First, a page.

The next time I dropped him off in the morning, he pointed out the boys as they were driven in and met by their helpers.  I could see that it was unlikely they had Down’s and for now he’s stopped wanting put them in a box in his head, but he’s drawn to them and waves and shouts their name every morning.

So whether he labels it, knows what it is or even understands it, my big caring boy is drawn to difference, to different kids and has a desire to reach out to them and try to make them smile.  And this makes me know that at least for now, we’re doing something very right indeed.

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I Have a Dream

(This post contributed by Camilla Downs – Camilla blogs at

“Whatever you dream you can do, begin it.  Boldness has genius, power and magic in it. Begin it now.” – Goethe

I have a dream of  a world where amazing people like my daughter Lillian Darnell, people who have intellectual disabilities, genetic differences, chromosome abnormalities, and the like are NOT pigeonholed into jobs performing mundane tasks that don’t reveal and let shine their uniqueness.  Jobs that do not give them the opportunity to share their unique and different view of the world.

I have a dream of a world where those closest to these magnificent people and those who are entrusted to educate them shift their paradigm.  A world in which we become aware of NOT what they can’t do or what they are doing wrong or different.  A world where educators don’t attempt to make them fit into a cookie cutter system that is so archaic even “typical” kids don’t fit in.  A world where we open our eyes and discover what they CAN DO, what they are GOOD at doing and what they LIKE to do.  A world where we notice what excites them, what fuels their passions.  A world where WE take the initiative to mentor them to cultivate this, shape and mold it into a way for them to earn a living for themselves and not have to rely on a minimum wage job and an SSI check.  Whether that be working for someone else OR . . . being an entrepreneur.  A world in which we, and they, don’t feel guilty or wrong about using their differences to their advantage in their life.

“Each of us has a Different gift that lies within us.  Some amongst us just need a little extra help in discovering that gift and sharing it for the benefit of the world. ” Camilla

My part in this dream is to do whatever I can to give these awesome people and their families the tools, information and resources to further their dream and mine. To continue and further my efforts with Turning Views Foundation to be a nonprofit that truly helps to mentor and guide these amazing individuals in discovering their talents and gifts, reach goals and to have a career doing what they love to do OR become an entrepreneur and do what they love!  The Foundation wants to do everything it can to give them a voice in their own future.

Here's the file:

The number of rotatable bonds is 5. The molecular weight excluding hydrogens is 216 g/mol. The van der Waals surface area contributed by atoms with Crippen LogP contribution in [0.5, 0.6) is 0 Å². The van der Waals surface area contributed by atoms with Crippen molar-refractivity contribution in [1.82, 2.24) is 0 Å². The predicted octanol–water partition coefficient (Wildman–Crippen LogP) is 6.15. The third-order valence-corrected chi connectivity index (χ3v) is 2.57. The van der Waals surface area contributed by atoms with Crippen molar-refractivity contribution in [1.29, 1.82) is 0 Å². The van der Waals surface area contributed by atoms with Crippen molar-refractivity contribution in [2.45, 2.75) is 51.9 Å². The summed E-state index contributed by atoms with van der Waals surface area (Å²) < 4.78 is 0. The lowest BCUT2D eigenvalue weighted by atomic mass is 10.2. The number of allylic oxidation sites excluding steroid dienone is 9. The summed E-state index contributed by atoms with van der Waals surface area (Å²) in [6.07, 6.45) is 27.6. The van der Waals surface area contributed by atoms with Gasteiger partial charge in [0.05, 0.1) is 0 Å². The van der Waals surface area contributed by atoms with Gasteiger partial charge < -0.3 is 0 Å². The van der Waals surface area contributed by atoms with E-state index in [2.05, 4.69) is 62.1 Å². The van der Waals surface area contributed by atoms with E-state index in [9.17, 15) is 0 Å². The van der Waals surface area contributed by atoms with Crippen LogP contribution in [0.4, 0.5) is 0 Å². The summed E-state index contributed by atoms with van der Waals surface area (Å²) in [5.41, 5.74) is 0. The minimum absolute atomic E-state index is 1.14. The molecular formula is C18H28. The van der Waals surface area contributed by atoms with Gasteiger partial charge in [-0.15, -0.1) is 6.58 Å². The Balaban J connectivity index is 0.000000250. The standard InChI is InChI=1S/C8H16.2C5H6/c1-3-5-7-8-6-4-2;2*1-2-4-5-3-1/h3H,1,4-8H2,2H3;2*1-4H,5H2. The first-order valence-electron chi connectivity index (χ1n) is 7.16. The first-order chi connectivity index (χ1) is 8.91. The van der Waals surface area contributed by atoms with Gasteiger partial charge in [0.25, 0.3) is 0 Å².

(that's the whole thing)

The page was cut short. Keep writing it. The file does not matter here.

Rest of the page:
Do you feel strongly about this dream?  Want to learn how you can help further this dream? Want to be a part of the Different iz Good Movement? Visit Here! Thanks y’all for your support and encouragement! With your help Turning Views Foundation will make the lives of others better, empower others to do things they never dreamed they would do and will give a voice to those without one!

I have a dream . . . what’s your dream?  Please share your dream with us!

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I’ve been thinking about what my first post for this site should be and have thunk my way right here.

I’m Sara, mum to two wonderful boys, my youngest having 18p deletion, a rare genetic disorder.  Where my little man and some of his other 18p buddies differ, is that (at the moment at least) he sneaks under the radar.  He walks, he talks, he looks like everyone else…so really he doesn’t seem to be different at all and he doesn’t have many of the negative effects that looking and sounding different can bring to a person.

Sara Jackson and her Family

What I have found out though, is that when you have a child who has a diagnosis, but on the surface seems to be the same as everyone else, the negative connotations about being different are still there, and still applied to him, but in a well meaning and topsy turvey way.

I’ve lost count of the people who’ve said “but he looks just like everyone else” or “you would never know there’s anything wrong” or “they met him and didn’t even know there was anything different”.

It’s always said in a way that I absolutely know is meant to make me feel good and I have realised it’s a very complex thing as to why it doesn’t have the desired effect.  What makes me feel worse about my under the skin horror of these comments is that it’s often said by people I trust and love – people who teach him, know him, love him, love me…and it’s quite complicated why it bothers me.  So if you don’t mind, I’m trying to work it out as I type.

Firstly I think I bristle out of loyalty to everyone out there who isn’t the same as everyone else.  Because saying to me that my child is the same, to try to make me feel good, feels like a huge betrayal to all of them if I take it as it’s meant, as a compliment.